Among the institutions vying for their business will be those mainland European universities forced to re-configure their programmes. The need to design free-standing one- or two-year Masters programmes will inevitably lead many to set up new MBAs within existing management faculties. The GMAC task force estimated that there'd be 12,000 such new programmes flooding the market. Many, undoubtedly, will offer teaching in the English language as a further selling point. "The big brands will do well," predicts Peters, "and some programmes will shut down."

Among those big brands is Cranfield School of Management, where the Director, Professor Michael Osbaldeston, certainly sees increased competition among employers and HE institutions for the flood of new bachelor graduates across most of Europe.

Many of these, Osbaldeston thinks, will plump straight away for what's known as a pre- (working) experience management Masters. He can't see a sudden end to the continental habit of investing in a long period of education before moving into employment.

With more Masters graduates around as a result, Osbaldeston argues employers will have to become more discerning about where the Masters is from. And here, the British model MBA programme should retain its uniqueness.

"Good business schools with good MBA programmes are already over-subscribed and I foresee that the main impact of the Bologna Accord will be that such schools will be able to select from an even more internationally mobile student population," Osbaldeston says.

At Cass Business School, located at London's City University, the Deputy Dean Professor Steve Haberman broadly agrees, but with one caveat. "We can't afford to be complacent. The Bologna Accord will radically increase the number of MBA and pre-experience MSc programmes that students can choose from. At Cass we will be putting a big emphasis on making sure potential students continue to come to us," he says.

Across the Channel, business schools are holding their breath to see the extent to which their MBA programmes maintain their unique "stand-out" quality once the market becomes populated with thousands more pre-experience management Masters.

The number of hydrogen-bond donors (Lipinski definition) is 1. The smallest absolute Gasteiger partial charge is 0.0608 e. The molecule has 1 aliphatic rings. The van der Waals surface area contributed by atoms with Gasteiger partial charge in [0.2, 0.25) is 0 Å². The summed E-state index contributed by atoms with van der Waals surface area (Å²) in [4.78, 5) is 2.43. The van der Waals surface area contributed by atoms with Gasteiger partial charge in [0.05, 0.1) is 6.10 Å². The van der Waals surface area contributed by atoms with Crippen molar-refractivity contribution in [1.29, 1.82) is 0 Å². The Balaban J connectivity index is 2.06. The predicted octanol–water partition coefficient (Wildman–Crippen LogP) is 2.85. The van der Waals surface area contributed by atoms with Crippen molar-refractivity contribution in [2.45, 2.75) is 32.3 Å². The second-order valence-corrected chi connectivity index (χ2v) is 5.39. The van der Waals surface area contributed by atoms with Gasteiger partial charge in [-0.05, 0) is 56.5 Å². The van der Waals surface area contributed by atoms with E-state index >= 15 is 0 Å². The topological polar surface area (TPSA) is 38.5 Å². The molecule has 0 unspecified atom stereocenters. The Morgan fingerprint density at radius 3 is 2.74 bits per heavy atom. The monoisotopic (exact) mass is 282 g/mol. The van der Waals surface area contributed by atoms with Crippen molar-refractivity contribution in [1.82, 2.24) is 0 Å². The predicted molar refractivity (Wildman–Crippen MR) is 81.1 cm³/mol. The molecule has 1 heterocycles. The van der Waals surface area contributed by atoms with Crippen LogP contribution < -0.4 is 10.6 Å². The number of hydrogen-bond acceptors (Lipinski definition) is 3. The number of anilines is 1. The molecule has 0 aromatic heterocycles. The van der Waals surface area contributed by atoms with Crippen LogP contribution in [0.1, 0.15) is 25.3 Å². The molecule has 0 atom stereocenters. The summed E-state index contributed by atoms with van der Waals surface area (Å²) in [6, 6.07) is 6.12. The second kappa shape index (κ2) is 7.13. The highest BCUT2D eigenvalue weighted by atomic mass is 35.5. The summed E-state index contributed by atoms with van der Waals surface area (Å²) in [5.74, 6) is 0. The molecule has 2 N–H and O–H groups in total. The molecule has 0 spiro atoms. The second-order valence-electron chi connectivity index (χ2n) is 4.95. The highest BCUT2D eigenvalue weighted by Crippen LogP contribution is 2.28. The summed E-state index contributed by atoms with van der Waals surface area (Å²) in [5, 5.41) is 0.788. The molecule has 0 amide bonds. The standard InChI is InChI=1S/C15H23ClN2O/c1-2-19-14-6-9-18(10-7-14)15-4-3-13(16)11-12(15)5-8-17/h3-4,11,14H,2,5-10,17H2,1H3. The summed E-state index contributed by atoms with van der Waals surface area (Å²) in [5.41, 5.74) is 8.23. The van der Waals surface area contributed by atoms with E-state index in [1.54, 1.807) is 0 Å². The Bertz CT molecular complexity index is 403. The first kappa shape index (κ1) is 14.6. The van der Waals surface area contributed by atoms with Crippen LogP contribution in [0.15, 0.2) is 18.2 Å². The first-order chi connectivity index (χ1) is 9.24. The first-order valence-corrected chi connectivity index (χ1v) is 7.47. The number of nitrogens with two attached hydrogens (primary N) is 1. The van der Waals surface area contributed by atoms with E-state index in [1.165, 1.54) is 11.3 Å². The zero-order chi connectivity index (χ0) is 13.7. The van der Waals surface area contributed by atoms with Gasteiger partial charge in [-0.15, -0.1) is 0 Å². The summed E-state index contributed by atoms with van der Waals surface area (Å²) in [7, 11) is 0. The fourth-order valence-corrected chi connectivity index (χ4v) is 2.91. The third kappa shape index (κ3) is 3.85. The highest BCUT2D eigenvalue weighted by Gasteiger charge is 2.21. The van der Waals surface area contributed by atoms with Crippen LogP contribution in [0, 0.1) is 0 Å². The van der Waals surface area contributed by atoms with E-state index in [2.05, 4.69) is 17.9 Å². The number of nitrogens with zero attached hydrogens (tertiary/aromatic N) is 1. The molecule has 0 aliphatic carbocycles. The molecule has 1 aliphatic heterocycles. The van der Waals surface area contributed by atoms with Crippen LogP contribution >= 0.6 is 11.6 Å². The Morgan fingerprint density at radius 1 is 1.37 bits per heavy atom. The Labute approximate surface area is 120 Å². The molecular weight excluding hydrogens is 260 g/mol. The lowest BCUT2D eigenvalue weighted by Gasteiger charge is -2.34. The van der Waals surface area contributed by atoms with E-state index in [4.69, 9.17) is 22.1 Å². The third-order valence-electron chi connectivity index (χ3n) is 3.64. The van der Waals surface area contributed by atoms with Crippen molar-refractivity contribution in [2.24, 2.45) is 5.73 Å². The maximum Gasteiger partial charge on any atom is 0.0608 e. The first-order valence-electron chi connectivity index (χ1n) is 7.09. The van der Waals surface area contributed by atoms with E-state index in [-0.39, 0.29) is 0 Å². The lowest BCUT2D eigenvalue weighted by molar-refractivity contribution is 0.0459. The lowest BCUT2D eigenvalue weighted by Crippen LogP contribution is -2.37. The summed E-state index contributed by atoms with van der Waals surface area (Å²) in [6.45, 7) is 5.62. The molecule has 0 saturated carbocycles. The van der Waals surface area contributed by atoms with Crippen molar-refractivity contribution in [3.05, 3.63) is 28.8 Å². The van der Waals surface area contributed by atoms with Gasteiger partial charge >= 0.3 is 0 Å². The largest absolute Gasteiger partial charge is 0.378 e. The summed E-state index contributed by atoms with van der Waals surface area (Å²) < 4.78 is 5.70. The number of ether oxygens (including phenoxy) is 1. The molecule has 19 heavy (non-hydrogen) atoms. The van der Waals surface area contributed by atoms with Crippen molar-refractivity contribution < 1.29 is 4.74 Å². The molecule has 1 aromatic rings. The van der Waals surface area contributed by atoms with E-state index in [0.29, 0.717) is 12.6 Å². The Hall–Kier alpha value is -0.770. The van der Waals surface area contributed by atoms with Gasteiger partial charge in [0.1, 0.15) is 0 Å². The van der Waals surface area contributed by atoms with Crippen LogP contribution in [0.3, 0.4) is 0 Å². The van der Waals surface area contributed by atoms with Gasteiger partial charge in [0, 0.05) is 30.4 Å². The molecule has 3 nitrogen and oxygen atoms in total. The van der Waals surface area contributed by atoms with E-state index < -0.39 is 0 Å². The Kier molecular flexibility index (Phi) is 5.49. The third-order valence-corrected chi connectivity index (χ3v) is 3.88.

At Grenoble Ecole de Management, where the full-time MBA currently has 50 students, from all over the world, and which is growing at more than 5 per cent a year, the Dean, Thierry Grange, thinks the question cannot be answered yet. "The effect will come in two or three years' time when it becomes clear around Europe how the MBA is viewed," he says.

For some, there's a danger that the expansion in the overall Masters market will lead to a dilution in the prestige of the MBA. Among those with such concerns is Professor Ian Turner, Director of Graduate Business Studies at Henley Management College. He cautions MBA programmes against the temptation of devaluing their currency. "I believe it is up to employers to articulate their requirements to students and for accreditation bodies, such as AMBA and EQUIS, to hold the line on post-experience qualifications."

And holding the line is just what the Association of MBAs (AMBA) is determined to do. Their Chief Executive, Jeanette Purcell, is keenly aware of a degree of nervousness of some accredited MBA programme providers. "There's a danger of seeing some European schools cutting their programmes in half, calling the first half a Bachelor's, and following it with what might be called an MBA. We don't think that's appropriate," she says.

To this end, the Association of MBAs has decided to introduce accreditation for pre-experience management Masters as well as MBA programmes to try to bring clarity to what may become a confused market, and embed, as widely as possible, the essential difference between the two types of qualification.